Congresswoman Chellie Pingree (D-Maine) today visited several coastal First District communities hit hard by the barrage of damaging December and January storms. During stops in Port Clyde and Rockland, Pingree surveyed the costly damage to working waterfronts and met with local officials and fishermen to learn about ongoing recovery efforts. Pingree, who is Ranking Member of the House Appropriations Interior and Environment Subcommittee, is leading a bipartisan effort in Congress to support coastal communities grappling with the climate crisis and preserve the character of coastal communities by protecting jobs, commercial activities, and public access to America’s coast.
Port Clyde Fisherman’s Co-Op Manager Gerry Cushman, right, recalls how high the water was during the January storms. Port Clyde and Tenants Harbor were among the areas most damaged during the winter storms earlier this month.
“In just one month, Maine has endured three devastating storms that have caused tens of millions of dollars in damage to both our inland and coastal communities, downtowns, and working waterfronts. I am so proud of how communities—like mine on North Haven, and so many others along the coast and throughout the state—have come together in the aftermath of these storms. I am grateful I got a chance to see a glimpse of Mainers’ tremendous resilience on display today,” said Pingree. “These storms have made one thing abundantly clear: climate change is no longer a far-off threat. More frequent, intense storms, floods, and rising sea levels mean our communities will continuously be faced with the kind of devastation we’ve seen over the past few weeks. But these impacts are not their burden to bear alone, and I am wholly committed to working to not only helping our communities recover but helping build back stronger and more resilient.”
Rockland City Manager Tom Luttrell, left, describes the extensive damage to piers in Rockland Harbor to Congresswoman Pingree, center, and Candice Richards, Director of the Knox County Emergency Management Agency.
In the afternoon, Pingree joined Governor Janet Mills and members of the Maine Climate Council for a special meeting to discuss the impacts of the recent storms on Maine and Maine people and how the state can strengthen its resilience to future extreme weather events. During the meeting, Pingree, the Governor, and the Council heard from agencies and communities on the frontlines of the storm response about trends in extreme weather in Maine and strategies for strengthening resilience on the state and local level.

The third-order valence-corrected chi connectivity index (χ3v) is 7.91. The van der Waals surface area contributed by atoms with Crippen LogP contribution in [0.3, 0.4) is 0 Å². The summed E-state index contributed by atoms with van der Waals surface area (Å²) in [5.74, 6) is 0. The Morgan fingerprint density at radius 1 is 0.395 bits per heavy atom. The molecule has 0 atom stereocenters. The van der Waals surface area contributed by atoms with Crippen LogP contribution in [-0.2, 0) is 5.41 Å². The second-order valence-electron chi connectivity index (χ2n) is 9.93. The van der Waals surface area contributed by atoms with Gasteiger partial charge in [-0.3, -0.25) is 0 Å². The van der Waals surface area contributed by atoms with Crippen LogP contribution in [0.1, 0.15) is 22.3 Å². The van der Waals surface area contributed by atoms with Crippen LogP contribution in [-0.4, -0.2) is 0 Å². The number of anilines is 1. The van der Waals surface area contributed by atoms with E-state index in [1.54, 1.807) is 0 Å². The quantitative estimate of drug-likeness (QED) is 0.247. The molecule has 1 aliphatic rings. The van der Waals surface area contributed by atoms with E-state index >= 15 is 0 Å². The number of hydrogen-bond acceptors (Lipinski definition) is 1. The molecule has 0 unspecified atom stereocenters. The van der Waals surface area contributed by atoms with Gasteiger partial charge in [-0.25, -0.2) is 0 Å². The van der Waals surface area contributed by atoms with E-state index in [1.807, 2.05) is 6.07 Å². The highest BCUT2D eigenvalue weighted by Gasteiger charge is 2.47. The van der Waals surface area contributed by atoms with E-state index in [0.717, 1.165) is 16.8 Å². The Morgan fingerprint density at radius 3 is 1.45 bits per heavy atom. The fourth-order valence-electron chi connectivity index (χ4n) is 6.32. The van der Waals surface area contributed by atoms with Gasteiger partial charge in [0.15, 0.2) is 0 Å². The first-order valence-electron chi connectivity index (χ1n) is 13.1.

Governor Mills and Congresswoman Pingree during the Climate Council meeting on Tuesday.
“This is bigger than any of us. We’re no longer talking about a 100-year flood or a 300-year flood,” Pingree said in her remarks at the Climate Council meeting. “This isn't the only time we're going to see this [kind of] storm. How do we think ahead to create that kind of resilience and strength in our coastal communities? How do we think in the future? […] It's kind of scary thinking out into the future. It's scary for all of our communities, but we're not going to be able to think ahead if we can't find these ways to work together. So, I'm just really grateful to be here.”
Last week, Pingree and other members of Maine’s Congressional Delegation wrote to President Biden in support of Governor Mills’ request for a Major Disaster Declaration to help address the extreme winter storm damage across ten Maine counties that occurred in December. Initial estimates placed the cost of damage to public infrastructure alone at $20 million.
At the direction of Governor Mills, Maine Emergency Management Agency has also requested that the Federal Emergency Management Agency (FEMA) begin conducting a Preliminary Damage Assessment of last week's storms that brought historic flooding to the Maine coast, destroying homes, roads, buildings, docks, and iconic landmarks. The request is the first formal step toward requesting another Major Disaster Declaration from the Federal government.
Pingree and Congressman Rob Wittman’s (R-Va.) Keep America’s Waterfronts Working Act legislation aims to preserve America’s working waterfronts by creating a grant program and preservation loan fund to provide funding options for waterfront preservation and improvement projects. The legislation passed the House in the 116th Congress. Click here to learn more.
Pingree has long advocated for federal resources to help Maine communities preserve and expand shoreline access and infrastructure for water-dependent industries such as fishing, boat building, and aquaculture. She first introduced legislation to protect working waterfronts in the 111th Congress.